Moments before Elon Musk’s Crash Course documentary was released by Hulu and FX, New York Times published a hit piece that claims Tesla’s CEO overstated his company’s automated driving capabilities.
Meanwhile, the billionaire earlier on 20th, Friday afternoon announced via a tweet,
Tesla is building a hardcore litigation department where we directly initiate & execute lawsuits. The team will report directly to me.— Elon Musk (@elonmusk) May 20, 2022
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What could be Elon Musk’s reason for lawyering Up?
The meaning of the post at first eluded Emma Schwartz, who was the firm director. The obvious answer was that it was a response to an article published by Businessinsider that claims a SpaceX flight attendant got $250,000 as compensation for sexual harassment/proposition made by Elon Musk in 2018.
However, that was about SpaceX, but the ending of his tweet says he wanted to initiate a litigation department at Tesla. At this point, it’s unclear what’s really going on with the billionaire. Is there any potential regulatory action in sight?
The documentary released by Hulu also highlighted, in its closing credits, that the US National Highway Traffic Safety Administration has two ongoing investigations into Tesla’s driver-assistance system Autopilot.
While that’s the case, it seems like the clouds can only become darker for the billionaire as he and his brother Kimbal Musk, a Tesla board member, are under probe by the Securities and Exchange Commission regarding overstock sales. Apparently, they’re being investigated after allegedly violating insider-trading rules when both sold shares during the ember months of last year.
Other looming cases for Tesla
The SEC also issued a subpoena to Tesla regarding some of his activities on Twitter, notably when he posted about taking the Tesla Company private. Also, the company (Tesla) has previously fought back against a discrimination probe conducted by the U.S. Civil Rights Agency at the same time which the company battles allegations of racism at its California car factory.
Evidently, there are pretty much several cases that could make the billionaire lawyer up, so we can’t conclude that it only has to do with the clash of the safety of autopilot and the self-driving mechanism of Tesla cars.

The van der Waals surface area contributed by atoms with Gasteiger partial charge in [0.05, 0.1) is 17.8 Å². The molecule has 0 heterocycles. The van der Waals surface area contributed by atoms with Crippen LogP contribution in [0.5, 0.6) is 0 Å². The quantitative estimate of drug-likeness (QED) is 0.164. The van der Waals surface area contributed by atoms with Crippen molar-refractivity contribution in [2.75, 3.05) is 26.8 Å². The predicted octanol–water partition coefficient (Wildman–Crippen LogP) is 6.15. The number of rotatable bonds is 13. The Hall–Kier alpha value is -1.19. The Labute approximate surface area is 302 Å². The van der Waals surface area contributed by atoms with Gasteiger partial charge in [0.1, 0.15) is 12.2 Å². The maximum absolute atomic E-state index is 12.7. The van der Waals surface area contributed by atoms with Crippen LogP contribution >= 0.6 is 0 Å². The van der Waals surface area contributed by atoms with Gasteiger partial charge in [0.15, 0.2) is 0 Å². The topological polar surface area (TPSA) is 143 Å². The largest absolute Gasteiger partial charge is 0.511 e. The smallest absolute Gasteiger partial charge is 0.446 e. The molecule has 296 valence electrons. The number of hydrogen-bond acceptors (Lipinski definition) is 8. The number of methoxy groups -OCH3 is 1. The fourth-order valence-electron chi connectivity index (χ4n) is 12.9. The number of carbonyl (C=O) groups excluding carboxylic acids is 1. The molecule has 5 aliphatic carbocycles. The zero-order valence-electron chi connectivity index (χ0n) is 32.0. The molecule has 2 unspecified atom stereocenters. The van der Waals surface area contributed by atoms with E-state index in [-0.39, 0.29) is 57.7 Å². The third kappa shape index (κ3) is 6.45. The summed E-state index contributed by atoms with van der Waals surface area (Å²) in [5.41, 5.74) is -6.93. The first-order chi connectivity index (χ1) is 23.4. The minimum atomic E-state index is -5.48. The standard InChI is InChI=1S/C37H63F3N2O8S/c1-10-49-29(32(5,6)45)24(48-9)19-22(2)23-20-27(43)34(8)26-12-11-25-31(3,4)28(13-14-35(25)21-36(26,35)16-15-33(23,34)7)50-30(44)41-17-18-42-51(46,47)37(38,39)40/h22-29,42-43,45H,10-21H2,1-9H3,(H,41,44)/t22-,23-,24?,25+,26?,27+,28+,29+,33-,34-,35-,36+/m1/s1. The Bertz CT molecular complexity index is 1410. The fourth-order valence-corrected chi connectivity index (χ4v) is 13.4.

However, if indeed Elon Musk’s lawyering up has to do with the autopilot issues of Tesla vehicles, Tesla vehicles, then we can claim that the self-driving features that the company has been selling for years have failed to live up to its name and promises from Musk. More so, we will have more reason to debunk a series of Musk’s Twitter posts that claims that there are numerous political attacks aimed at him.
Previous events coming back to hunt the Tesla CEO
A notable scene in Swartz’s documentary is when Robert Sumwalt, former National Transportation Safety Board Chairman, and Bryan Thomas, former NHTSA spokesman, talked about what happened when their agencies notified Tesla about the ongoing investigation into two fatal crashes involving the auto-pilot features of its vehicle.
Thomas recalls how Elon Musk started yelling at the NHTSA’s general counsel, claiming they were singling out Tesla and threatening that the company would sue. Similarly, he also got into an argument with the NTSB before hanging up on the NTSB chief.
Although both incidents had earlier been reported and aired on multiple news media, the issue being brought up again in the documentary does raise a stir. Tesla is also starting to feel the consequences in its stock price. To that effect, the S&P Dow Jones removed the company from the ESG version of the S&P 500 following its (Re)Balancing Act.
According to Emma Schwartz, it is challenging to cover former Tesla Employees on camera, possibly because of Musk’s influence and litigiousness. However, she did take advantage of many free speeches and talk shows about Tesla granted by Musk over the years; what seemed to be promotional meetings about Tesla solving self-driving has now become the basis of emphasizing the limitations of its autopilot system.
Feature image credit: Elon Musk April 2022 (outline) by U.S. Air Force